MercatorNet: Autologous stem cell therapies have taken off like a rocket, producing results impacting a wide range of diseases. Cardiology has been notably affected by adult stem cell therapies -– surgeons are promising new, living heart valves for children with heart defects. A recent news item featured a story about a child with an otherwise hopeless blood disorder, infantile osteopetrosisa, treated successfully with T-cells from his father. Why the hype over embryonic stem cells? Will it ever lead to real cures?
Moy: It's a big leap for embryonic scientists to promise that embryonic stem cells will lead to cures. There are too many scientific, ethical and business hurdles that have to be overcome for embryonic stem cells to be considered a therapy that will be adopted by industry. You have to clone to overcome rejection and cloning has never been accomplished in humans or primates. In addition, you have to overcome to tumour formation.
The bottom line is that they are over-excited by a behaviour observed in a Petri dish, and several more steps have to be proven before embryonic stem cells can be considered promising.
Embryonic stem cells are not well designed for large scale production, unlike adult stem cells — so there are significant cost and manufacturing constraints. There are major ethical hurdles that prevent them from being adopted by the public. If you somehow could clone and eliminate the tumour risk, 70 per cent of the public is against cloning. This restricts the market for such companies to jump into such commercial activities. Finally, cloning is not a solution for treating a genetic disorder like juvenile diabetes.
MercatorNet: So why the focus on funding embryonic stem cell research?
Moy: Because the media and the most vocal scientists talk up embryonic stem cell research. This has nothing to do with reality.
MercatorNet: What are the biggest obstacles to adult stem cell research?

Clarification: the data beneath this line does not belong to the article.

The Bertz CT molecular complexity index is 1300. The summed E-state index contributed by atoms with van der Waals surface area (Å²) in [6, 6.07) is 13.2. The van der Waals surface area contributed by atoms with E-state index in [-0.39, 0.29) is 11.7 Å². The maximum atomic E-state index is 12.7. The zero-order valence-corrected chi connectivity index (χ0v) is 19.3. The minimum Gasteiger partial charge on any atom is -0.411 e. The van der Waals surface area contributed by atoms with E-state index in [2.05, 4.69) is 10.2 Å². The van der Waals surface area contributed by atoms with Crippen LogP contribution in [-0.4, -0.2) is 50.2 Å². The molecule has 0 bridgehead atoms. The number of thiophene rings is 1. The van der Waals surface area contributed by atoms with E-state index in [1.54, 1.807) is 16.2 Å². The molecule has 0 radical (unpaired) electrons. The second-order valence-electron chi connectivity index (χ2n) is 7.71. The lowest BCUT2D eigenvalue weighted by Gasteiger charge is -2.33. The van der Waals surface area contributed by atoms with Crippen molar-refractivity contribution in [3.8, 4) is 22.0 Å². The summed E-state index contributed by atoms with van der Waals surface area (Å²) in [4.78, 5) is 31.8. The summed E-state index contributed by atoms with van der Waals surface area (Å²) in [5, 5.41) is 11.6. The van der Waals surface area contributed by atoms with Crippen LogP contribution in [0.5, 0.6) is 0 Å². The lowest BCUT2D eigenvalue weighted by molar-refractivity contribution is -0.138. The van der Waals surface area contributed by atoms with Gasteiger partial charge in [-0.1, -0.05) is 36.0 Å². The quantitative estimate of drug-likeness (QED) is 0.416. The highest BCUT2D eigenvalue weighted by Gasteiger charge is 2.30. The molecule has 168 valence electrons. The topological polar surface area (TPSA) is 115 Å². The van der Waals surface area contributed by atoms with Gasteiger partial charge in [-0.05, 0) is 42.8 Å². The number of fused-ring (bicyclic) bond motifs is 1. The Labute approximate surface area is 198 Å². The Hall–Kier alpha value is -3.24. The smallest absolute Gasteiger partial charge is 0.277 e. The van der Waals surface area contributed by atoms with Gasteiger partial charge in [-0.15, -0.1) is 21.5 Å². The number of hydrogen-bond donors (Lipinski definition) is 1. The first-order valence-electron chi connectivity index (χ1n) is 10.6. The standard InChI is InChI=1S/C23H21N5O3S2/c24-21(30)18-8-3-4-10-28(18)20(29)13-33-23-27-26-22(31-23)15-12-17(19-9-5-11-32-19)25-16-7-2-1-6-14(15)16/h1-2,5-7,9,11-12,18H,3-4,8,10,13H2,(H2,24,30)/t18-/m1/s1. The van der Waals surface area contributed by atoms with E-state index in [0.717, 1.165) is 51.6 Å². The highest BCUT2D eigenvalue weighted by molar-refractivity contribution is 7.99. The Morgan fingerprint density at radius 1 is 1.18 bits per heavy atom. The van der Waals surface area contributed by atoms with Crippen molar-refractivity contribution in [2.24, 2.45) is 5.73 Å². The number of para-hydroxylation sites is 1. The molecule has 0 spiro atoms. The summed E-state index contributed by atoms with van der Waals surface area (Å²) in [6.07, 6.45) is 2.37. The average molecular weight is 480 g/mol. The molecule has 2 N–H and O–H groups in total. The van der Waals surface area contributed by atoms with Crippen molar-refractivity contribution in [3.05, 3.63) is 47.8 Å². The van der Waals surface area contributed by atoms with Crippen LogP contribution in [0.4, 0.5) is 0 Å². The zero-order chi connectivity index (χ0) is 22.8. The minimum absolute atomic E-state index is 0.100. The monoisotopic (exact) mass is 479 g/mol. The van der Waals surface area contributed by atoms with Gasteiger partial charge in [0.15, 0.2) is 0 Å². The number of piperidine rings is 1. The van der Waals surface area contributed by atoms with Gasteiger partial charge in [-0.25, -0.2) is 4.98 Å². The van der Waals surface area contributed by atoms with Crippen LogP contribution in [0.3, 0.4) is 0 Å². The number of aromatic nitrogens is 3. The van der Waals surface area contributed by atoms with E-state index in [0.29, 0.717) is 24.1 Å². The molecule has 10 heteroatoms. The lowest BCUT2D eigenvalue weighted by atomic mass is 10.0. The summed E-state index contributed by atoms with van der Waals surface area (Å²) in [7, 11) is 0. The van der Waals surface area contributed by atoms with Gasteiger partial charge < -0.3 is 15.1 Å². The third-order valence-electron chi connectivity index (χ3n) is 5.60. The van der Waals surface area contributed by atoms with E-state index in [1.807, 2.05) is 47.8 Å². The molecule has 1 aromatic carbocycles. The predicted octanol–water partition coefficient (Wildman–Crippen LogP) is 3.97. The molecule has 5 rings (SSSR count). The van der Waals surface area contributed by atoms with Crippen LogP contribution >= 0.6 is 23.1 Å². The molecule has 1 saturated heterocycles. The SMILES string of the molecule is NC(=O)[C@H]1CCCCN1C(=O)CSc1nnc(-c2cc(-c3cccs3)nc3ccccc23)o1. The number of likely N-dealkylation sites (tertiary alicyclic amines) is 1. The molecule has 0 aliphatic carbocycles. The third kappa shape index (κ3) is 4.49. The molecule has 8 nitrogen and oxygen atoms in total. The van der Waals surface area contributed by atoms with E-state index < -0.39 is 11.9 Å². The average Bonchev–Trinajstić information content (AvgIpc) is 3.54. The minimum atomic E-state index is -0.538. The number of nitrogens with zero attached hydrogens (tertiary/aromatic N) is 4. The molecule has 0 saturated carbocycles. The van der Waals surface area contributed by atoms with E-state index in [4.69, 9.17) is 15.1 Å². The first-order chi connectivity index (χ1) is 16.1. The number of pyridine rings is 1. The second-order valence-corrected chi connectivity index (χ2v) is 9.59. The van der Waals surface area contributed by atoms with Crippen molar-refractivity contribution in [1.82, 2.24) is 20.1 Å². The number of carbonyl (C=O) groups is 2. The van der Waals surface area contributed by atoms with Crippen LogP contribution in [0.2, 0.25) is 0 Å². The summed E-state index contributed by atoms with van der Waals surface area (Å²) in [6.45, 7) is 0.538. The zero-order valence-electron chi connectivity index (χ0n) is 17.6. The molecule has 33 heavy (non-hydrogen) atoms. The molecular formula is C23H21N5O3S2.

Moy: The biggest challenges are: access to tissue donation, such as cord blood, and financial support from philanthropic donors towards JP2SRI. You can't conduct clinical research without substantial financial support.
MercatorNet: Why does tissue donation remain an obstacle? Don’t we have public blood and tissue banks?
Having banks is only part of the solution. There is still insufficient tissue that is donated to such banks. The bigger need is processing the tissue and purifying and growing up adult stem cells. Adult stem cells represent a very small fraction of cells within an organ –- fewer than one per cent. It's essentially like finding a needle in a haystack. The amount that you isolate is too small for pre-clinical and clinical research applications, and thus processes must be developed to grow those stem cells for researchers to conduct experiments. Once you increase the number of stem cells, you don't know whether they behave like the original stem cells.
MercatorNet: Why do we need to privately fund adult stem cell research. Doesn’t the government fund it anyway?
Moy: The government funds research to an extent, but the amount of money devoted towards adult stem cell research as a percent of the nation's research budget is quite low. Also, there are few stem cell scientists in the US. So many states are creating their own stem cell initiatives, which are supporting both adult and embryonic -– with some tilting more to embryonic. This creates major problems in which secular institutes are being supported with public tax-paying dollars to support bio-medical research that is unethical. Further, many private foundations are now supporting embryonic stem cell research. So there is a need for a pro-life counter.
MercatorNet: Your specialty is pulmonary medicine -– have your experiences as a physician played a part in the founding of the Institute?
Moy: I care for many patients on a day to day basis with diseases that theoretically could be treated with stem cells that are kept in a freezer in my lab. It's hard for me to sit on these stem cells and not try to advance these treatments.
Monica Rafie is a Chicago-area mother of four children, one born with complex heart defects, and the founder of an outreach to parents who have received a poor or difficult prenatal diagnosis.